The prevalence of depression in inflammatory bowel disease (IBD) is significantly more than in controls. Some studies assessed the link between vitamin D and depression. The aim of this study was to assess the effect of vitamin D on Beck Depression Inventory (BDI) score in ulcerative colitis (UC) patients. In this double-blind randomized controlled trial, 90 mild to moderate UC patients were assigned to receive a single injection of 300,000 IU vitamin D3 or 1 ml normal saline as placebo. At baseline and 3 months later, measurements of BDI score and serum 25-OH-vitamin D3 were done. Data were compared by independent sample t test, Mann-Whitney U test, and analysis of covariance (ANCOVA). Baseline BDI scores were not statistically different between the two groups (p = .4); scores decreased in the vitamin D group after the intervention (p = .023). Further subgroup analysis regarding baseline serum vitamin D levels and adjusted for baseline BDIs revealed lowering effect of vitamin D on BDI scores only in subgroup with baseline serum vitamin D levels equal to or higher than 30 ng/ml (p < .001). In this study, there was a statistically significant reduction in BDI score in mild to moderate UC patients 3 months after 300,000 IU vitamin D3 injection. Subgroup analysis showed that patients with sufficient baseline vitamin D may benefit from supplementation more than vitamin D-deficient patients, which indicates that higher serum vitamin D levels may be needed for its antidepressant effect.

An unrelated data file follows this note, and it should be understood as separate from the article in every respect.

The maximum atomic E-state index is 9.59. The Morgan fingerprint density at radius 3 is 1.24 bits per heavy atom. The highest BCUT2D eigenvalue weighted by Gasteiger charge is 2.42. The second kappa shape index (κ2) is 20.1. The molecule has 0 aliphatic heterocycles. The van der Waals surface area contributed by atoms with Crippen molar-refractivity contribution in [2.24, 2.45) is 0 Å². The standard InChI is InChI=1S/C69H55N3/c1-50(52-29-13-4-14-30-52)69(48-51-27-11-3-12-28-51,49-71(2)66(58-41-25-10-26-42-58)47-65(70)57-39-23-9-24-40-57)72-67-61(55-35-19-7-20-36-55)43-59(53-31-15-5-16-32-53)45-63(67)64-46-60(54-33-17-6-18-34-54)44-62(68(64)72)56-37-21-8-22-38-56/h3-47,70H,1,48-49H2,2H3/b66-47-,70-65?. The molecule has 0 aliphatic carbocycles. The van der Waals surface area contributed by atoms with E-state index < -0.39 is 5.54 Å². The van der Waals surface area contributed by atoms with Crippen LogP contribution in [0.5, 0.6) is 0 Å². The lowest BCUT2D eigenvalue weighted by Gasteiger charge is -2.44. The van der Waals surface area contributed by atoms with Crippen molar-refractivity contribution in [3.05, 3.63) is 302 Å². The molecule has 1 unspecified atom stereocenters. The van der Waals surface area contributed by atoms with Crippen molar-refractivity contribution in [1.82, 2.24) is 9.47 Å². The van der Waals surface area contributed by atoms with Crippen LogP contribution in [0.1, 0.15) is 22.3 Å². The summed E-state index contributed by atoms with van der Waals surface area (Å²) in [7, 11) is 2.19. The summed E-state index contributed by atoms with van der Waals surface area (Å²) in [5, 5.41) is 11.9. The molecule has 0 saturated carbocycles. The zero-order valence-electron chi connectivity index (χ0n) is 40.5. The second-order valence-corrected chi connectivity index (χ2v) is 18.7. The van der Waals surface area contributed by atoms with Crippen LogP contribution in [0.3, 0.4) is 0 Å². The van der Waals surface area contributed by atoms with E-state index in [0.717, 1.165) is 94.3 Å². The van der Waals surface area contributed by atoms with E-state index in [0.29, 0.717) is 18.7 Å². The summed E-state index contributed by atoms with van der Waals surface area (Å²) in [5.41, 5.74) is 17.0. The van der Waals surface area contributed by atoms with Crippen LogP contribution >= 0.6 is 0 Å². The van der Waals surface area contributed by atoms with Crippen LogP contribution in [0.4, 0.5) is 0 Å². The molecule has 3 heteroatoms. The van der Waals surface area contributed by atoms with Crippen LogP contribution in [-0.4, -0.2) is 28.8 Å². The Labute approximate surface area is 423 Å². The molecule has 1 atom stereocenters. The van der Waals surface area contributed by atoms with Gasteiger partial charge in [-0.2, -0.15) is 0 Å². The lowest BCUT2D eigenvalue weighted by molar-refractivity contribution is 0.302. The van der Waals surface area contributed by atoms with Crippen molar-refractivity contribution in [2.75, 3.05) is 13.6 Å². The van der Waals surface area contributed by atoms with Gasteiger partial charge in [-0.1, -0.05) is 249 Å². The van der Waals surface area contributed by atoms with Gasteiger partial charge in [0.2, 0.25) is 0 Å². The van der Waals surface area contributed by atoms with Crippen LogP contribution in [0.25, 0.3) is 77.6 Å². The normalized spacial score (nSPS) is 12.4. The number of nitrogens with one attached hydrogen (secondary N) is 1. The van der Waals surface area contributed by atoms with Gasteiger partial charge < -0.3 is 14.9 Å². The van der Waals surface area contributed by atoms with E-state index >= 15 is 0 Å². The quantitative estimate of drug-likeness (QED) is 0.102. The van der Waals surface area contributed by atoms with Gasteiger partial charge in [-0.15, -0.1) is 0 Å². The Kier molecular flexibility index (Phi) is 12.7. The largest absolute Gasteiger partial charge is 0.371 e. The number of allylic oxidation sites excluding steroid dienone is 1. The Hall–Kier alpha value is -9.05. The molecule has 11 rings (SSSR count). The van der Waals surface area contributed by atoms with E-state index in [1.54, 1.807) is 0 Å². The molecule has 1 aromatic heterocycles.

Keywords: BDI; IBD; depression; ulcerative colitis; vitamin D.